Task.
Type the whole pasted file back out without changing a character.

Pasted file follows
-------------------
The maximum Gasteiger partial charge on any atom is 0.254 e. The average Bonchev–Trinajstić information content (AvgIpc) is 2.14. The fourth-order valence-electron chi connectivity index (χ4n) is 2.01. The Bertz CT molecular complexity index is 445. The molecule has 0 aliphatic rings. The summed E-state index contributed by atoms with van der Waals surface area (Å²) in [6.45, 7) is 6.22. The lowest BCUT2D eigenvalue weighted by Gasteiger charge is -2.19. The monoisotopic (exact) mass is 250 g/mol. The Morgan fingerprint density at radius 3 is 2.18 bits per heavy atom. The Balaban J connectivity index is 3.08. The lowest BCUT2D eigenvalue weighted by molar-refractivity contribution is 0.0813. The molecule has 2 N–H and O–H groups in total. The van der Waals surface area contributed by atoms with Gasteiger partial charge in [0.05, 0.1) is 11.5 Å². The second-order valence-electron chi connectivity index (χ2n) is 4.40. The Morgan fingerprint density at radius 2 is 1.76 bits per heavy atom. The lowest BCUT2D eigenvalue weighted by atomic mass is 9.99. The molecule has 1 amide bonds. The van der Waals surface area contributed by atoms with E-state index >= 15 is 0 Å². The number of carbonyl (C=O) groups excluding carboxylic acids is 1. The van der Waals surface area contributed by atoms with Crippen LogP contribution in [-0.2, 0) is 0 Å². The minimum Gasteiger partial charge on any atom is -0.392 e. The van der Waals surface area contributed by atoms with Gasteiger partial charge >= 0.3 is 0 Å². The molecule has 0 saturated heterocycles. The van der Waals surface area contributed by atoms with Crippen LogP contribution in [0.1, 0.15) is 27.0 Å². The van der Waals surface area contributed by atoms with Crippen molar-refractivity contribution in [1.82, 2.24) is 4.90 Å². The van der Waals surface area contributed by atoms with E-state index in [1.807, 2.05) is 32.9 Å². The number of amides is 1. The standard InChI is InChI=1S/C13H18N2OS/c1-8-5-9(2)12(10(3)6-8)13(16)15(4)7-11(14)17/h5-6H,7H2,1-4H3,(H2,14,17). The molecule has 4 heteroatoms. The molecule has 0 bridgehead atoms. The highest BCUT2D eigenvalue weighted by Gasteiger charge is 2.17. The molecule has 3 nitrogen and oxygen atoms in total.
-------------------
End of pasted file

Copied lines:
The maximum Gasteiger partial charge on any atom is 0.254 e. The average Bonchev–Trinajstić information content (AvgIpc) is 2.14. The fourth-order valence-electron chi connectivity index (χ4n) is 2.01. The Bertz CT molecular complexity index is 445. The molecule has 0 aliphatic rings. The summed E-state index contributed by atoms with van der Waals surface area (Å²) in [6.45, 7) is 6.22. The lowest BCUT2D eigenvalue weighted by Gasteiger charge is -2.19. The monoisotopic (exact) mass is 250 g/mol. The Morgan fingerprint density at radius 3 is 2.18 bits per heavy atom. The Balaban J connectivity index is 3.08. The lowest BCUT2D eigenvalue weighted by molar-refractivity contribution is 0.0813. The molecule has 2 N–H and O–H groups in total. The van der Waals surface area contributed by atoms with Gasteiger partial charge in [0.05, 0.1) is 11.5 Å². The second-order valence-electron chi connectivity index (χ2n) is 4.40. The Morgan fingerprint density at radius 2 is 1.76 bits per heavy atom. The lowest BCUT2D eigenvalue weighted by atomic mass is 9.99. The molecule has 1 amide bonds. The van der Waals surface area contributed by atoms with E-state index >= 15 is 0 Å². The number of carbonyl (C=O) groups excluding carboxylic acids is 1. The van der Waals surface area contributed by atoms with Crippen LogP contribution in [-0.2, 0) is 0 Å². The minimum Gasteiger partial charge on any atom is -0.392 e. The van der Waals surface area contributed by atoms with Gasteiger partial charge >= 0.3 is 0 Å². The molecule has 0 saturated heterocycles. The van der Waals surface area contributed by atoms with Crippen LogP contribution in [0.1, 0.15) is 27.0 Å². The van der Waals surface area contributed by atoms with Crippen molar-refractivity contribution in [1.82, 2.24) is 4.90 Å². The van der Waals surface area contributed by atoms with E-state index in [1.807, 2.05) is 32.9 Å². The number of amides is 1. The standard InChI is InChI=1S/C13H18N2OS/c1-8-5-9(2)12(10(3)6-8)13(16)15(4)7-11(14)17/h5-6H,7H2,1-4H3,(H2,14,17). The molecule has 4 heteroatoms. The molecule has 0 bridgehead atoms. The highest BCUT2D eigenvalue weighted by Gasteiger charge is 2.17. The molecule has 3 nitrogen and oxygen atoms in total.